Tennis: Court orders release of Novak Djoković

On Monday, an Australian judge, Anthony Kelly, ruled that tennis player Novak Djoković be released from immigration detention immediately, finding the government's decision to revoke the tennis star's visa to enter the country as “unreasonable”.

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The Judge ordered the Serbian tennis player be freed within 30 minutes and his passport and other personal documents returned to him, rekindling the world number one’s bid to win a record 21st Grand Slam title at the upcoming Australian Open.

Earlier in the proceedings the judge criticised the hours-long questioning of Djoković at Melbourne’s airport when he landed on Wednesday. She said that both the interview and the visa cancellation “were unreasonable”.

The athlete was not given enough time to speak to tennis organisers and lawyers to respond fully after he was notified of the intent to cancel his visa, the judge said.

Lawyers for the federal government told the court the country’s Immigration Minister was reserving the right to exercise his personal power to revoke Novak Djoković’s visa once more. Such a step, if taken, would bar the tennis player from the country for three years, Judge Kelly warned government lawyers that "the stakes have now risen, rather than receded.”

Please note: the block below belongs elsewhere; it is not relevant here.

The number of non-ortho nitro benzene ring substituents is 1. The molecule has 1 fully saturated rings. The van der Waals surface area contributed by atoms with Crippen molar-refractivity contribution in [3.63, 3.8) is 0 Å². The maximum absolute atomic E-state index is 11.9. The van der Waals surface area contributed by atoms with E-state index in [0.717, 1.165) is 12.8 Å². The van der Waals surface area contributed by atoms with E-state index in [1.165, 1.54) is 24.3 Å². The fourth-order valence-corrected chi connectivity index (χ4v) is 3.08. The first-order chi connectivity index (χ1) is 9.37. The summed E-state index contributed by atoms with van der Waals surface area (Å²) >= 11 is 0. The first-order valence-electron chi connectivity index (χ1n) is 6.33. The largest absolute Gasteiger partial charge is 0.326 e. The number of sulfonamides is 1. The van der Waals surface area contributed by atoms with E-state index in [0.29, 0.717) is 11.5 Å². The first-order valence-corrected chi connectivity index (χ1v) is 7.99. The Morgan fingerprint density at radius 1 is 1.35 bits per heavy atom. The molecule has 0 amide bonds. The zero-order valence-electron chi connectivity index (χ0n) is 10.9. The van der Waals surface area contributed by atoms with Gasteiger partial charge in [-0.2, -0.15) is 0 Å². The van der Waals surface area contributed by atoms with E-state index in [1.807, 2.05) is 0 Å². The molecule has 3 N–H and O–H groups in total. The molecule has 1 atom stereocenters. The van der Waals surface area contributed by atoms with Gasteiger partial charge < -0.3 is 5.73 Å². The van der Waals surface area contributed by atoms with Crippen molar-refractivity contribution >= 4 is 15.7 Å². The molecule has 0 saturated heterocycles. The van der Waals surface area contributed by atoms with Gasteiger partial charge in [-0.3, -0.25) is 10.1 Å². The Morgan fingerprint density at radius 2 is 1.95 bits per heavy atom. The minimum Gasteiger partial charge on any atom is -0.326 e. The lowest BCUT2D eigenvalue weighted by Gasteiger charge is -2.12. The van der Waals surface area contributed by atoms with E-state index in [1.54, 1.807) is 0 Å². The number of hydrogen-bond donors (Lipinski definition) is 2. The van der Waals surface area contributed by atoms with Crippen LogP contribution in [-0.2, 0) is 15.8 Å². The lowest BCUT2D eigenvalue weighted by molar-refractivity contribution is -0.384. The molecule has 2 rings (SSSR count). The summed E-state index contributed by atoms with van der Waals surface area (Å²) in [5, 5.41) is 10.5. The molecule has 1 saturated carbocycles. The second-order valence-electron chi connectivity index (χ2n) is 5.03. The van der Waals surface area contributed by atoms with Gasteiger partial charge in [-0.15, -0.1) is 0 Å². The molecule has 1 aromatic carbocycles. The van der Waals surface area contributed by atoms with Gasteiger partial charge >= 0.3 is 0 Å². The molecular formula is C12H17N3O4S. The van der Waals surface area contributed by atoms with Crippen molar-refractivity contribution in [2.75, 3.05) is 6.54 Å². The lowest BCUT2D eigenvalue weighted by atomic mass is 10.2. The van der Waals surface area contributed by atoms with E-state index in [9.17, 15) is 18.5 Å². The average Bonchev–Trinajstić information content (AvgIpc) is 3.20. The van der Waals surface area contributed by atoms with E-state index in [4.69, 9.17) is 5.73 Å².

Spokespeople for the minister, Alex Hawke, did not immediately respond to requests for comment.

Djoković's flight has been closely followed around the world, creating political tensions between Belgrade and Canberra and sparking heated debate over national vaccination mandates.

Novak Djoković, aged 34, has been held in an immigration detention hotel alongside long-term asylum seeker detainees since Thursday. He was at his lawyers’ chambers on Monday to hear the ruling, which included the government being ordered to pay his costs.

His lawyers argued that a recent COVID-19 infection qualified Djoković for the medical exemption from a requirement for non-Australian citizens entering the country to be double vaccinated.

The Australian government, however, had argued non-citizens had no right of guaranteed entry to Australia and questioned his claimed exemption.